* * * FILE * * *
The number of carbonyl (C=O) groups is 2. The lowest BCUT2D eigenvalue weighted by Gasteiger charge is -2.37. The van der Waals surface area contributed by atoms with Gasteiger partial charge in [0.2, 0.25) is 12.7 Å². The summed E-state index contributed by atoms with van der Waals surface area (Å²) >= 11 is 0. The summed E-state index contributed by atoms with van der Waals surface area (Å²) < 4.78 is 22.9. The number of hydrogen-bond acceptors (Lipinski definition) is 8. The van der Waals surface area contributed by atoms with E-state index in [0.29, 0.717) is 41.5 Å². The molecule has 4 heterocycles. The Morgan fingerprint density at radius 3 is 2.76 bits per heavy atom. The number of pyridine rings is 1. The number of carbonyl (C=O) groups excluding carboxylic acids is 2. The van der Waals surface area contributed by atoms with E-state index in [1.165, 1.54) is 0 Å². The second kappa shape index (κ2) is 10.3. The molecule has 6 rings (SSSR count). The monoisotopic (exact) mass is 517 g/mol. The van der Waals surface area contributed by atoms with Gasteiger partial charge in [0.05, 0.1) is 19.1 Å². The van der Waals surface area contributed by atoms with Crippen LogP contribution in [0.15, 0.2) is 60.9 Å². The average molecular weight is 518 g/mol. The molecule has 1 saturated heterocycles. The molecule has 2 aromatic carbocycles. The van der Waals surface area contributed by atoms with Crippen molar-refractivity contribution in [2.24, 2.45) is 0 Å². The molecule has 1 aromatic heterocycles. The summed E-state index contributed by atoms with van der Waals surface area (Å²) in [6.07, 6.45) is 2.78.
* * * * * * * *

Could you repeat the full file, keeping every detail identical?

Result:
The number of carbonyl (C=O) groups is 2. The lowest BCUT2D eigenvalue weighted by Gasteiger charge is -2.37. The van der Waals surface area contributed by atoms with Gasteiger partial charge in [0.2, 0.25) is 12.7 Å². The summed E-state index contributed by atoms with van der Waals surface area (Å²) >= 11 is 0. The summed E-state index contributed by atoms with van der Waals surface area (Å²) < 4.78 is 22.9. The number of hydrogen-bond acceptors (Lipinski definition) is 8. The van der Waals surface area contributed by atoms with E-state index in [0.29, 0.717) is 41.5 Å². The molecule has 4 heterocycles. The Morgan fingerprint density at radius 3 is 2.76 bits per heavy atom. The number of pyridine rings is 1. The number of carbonyl (C=O) groups excluding carboxylic acids is 2. The van der Waals surface area contributed by atoms with E-state index in [1.165, 1.54) is 0 Å². The second kappa shape index (κ2) is 10.3. The molecule has 6 rings (SSSR count). The monoisotopic (exact) mass is 517 g/mol. The van der Waals surface area contributed by atoms with Gasteiger partial charge in [0.05, 0.1) is 19.1 Å². The van der Waals surface area contributed by atoms with Crippen LogP contribution in [0.15, 0.2) is 60.9 Å². The average molecular weight is 518 g/mol. The molecule has 1 saturated heterocycles. The molecule has 2 aromatic carbocycles. The van der Waals surface area contributed by atoms with Crippen molar-refractivity contribution in [2.24, 2.45) is 0 Å². The molecule has 1 aromatic heterocycles. The summed E-state index contributed by atoms with van der Waals surface area (Å²) in [6.07, 6.45) is 2.78.